The Robin Hoods of Pakistan and India | Pakistan Today

The Robin Hoods of Pakistan and India

KARACHI: Some 30 youngsters gathered on a Sunday morning this month at Karsaz in Karachi. Anmol, 20, was taking a roll-call. In the next 30 minutes they all left in cars for the 13-D basti in the city’s Gulshan area. These are volunteers of Robin Hood Army Pakistan (RHA), a social initiative aimed at eliminating hunger by distributing food to poor families. In the slum, the youth, wearing green shirts, began by singing the national anthem. As it ended, some carts were brought in by the local residents.

Mohammed Rafique, hailing from southern Punjab, told The Hindu the RHA volunteers had been visiting the Gulshan area regularly for the past two years. They bring biryani and dal chawal. Sometimes, pizza too. For children, they have biscuits, juices, candies and pastries. Delivering them in disposable plates, the volunteers go to every makeshift residence, asking for the number of people. Separately, children make a circle in the nearby playground, in the middle of which a volunteer begins singing poems. “I love everything about Robin Hood Army. This is such a fulfilling and unusual experience for me, said Maryam Ahmed, 20, a volunteer. “When I meet these people, I get to know about the difficulties in their lives. I love to interact with them and motivate them.”

Sameer Beg, who leads the RHA in Pakistan, is happy that the wedding season has begun. Till now, the RHA has been collecting surplus food from restaurants. They have also managed to convince wedding planners and caterers to provide them surplus food, which they can distribute to the hungry. The RHA now has more than 300 volunteers. Lahore and Islamabad are planning to join the initiative from early next year.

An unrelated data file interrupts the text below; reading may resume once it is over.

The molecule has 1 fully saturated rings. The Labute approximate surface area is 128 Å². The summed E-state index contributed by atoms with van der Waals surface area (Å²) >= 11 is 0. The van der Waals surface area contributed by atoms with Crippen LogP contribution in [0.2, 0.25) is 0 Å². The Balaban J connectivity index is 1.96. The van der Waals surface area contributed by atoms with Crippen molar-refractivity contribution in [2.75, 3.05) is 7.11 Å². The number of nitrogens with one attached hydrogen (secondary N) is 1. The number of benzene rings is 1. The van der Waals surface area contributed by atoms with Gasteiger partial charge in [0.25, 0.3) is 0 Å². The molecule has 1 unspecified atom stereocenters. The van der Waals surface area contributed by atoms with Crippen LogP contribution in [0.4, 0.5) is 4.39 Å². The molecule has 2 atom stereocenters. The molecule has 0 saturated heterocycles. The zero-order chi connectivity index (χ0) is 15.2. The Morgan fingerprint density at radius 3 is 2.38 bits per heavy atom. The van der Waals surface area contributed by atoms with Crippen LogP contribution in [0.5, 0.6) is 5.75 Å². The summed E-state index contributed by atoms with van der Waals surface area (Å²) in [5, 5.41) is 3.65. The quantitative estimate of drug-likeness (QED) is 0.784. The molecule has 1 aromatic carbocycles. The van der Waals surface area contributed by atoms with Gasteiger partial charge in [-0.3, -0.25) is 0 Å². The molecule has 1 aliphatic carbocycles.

The RHA was established by an Indian student, Neel Ghose, when he returned from London in 2014 after doing masters in finance. Born and brought up in Kolkata, Ghose started working in Delhi with Zomato, a restaurant aggregator. On a trip to Portugal, he heard about Re-Food, an initiative to distribute surplus food to the hungry and the poor. That led him to found the RHA in India.

Ghose, who is now doing MBA from Harvard Business School, says the name of the Robin Hood Army came up suddenly. “I and my friend Arooshi were thinking about Robin Hood, who got things from the rich and distributed them to the poor. Then we decided to name our initiative after him. Now we have 10,000 volunteers in 75 Indian cities, he said on the phone from the US. “In Pune, the Robin Hood Army is run by retired citizens. They are, in fact, doing a better job.”


After founding the Indian operations, he contacted his Pakistani classmate Sara Afridi and encouraged her to begin the RHA here. “Since both countries face similar problems of inequality and hunger, we chatted and she, along with her husband Sarfraz, founded the RHA Pakistan,” Ghose said. Afridi began the initiative on February 15, 2015, when Pakistan and India played against each other in the Cricket World Cup. She began with six of her relatives. Sameer Beg, the current team leader, was the ninth volunteer.

Today, the initiative is spread over 15 countries, mostly in South and Southeast Asia. The team leaders have a joint Whatsapp group called Robin Hood Boiler Room. Both Ghose and Beg are less concerned about the government-to-government relationship between Pakistan and India. “More people die of hunger in both countries than terrorism. So we have taken up the initiative to eliminate hunger from our countries,” Ghose said.

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